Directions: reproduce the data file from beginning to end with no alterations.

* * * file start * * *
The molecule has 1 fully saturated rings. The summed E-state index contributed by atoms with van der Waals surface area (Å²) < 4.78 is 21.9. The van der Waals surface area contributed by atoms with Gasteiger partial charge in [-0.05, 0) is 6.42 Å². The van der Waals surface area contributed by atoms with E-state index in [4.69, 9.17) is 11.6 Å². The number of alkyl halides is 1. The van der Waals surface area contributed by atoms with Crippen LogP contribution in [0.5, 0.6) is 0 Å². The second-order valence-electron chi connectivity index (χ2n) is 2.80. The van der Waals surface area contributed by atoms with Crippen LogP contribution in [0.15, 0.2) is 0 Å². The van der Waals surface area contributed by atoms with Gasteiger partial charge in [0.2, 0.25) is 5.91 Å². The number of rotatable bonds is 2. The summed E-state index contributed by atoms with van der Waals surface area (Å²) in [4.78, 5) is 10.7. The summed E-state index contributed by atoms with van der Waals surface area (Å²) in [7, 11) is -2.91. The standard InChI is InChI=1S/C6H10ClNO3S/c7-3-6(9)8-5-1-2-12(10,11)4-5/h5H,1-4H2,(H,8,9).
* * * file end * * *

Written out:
The molecule has 1 fully saturated rings. The summed E-state index contributed by atoms with van der Waals surface area (Å²) < 4.78 is 21.9. The van der Waals surface area contributed by atoms with Gasteiger partial charge in [-0.05, 0) is 6.42 Å². The van der Waals surface area contributed by atoms with E-state index in [4.69, 9.17) is 11.6 Å². The number of alkyl halides is 1. The van der Waals surface area contributed by atoms with Crippen LogP contribution in [0.5, 0.6) is 0 Å². The second-order valence-electron chi connectivity index (χ2n) is 2.80. The van der Waals surface area contributed by atoms with Crippen LogP contribution in [0.15, 0.2) is 0 Å². The van der Waals surface area contributed by atoms with Gasteiger partial charge in [0.2, 0.25) is 5.91 Å². The number of rotatable bonds is 2. The summed E-state index contributed by atoms with van der Waals surface area (Å²) in [4.78, 5) is 10.7. The summed E-state index contributed by atoms with van der Waals surface area (Å²) in [7, 11) is -2.91. The standard InChI is InChI=1S/C6H10ClNO3S/c7-3-6(9)8-5-1-2-12(10,11)4-5/h5H,1-4H2,(H,8,9).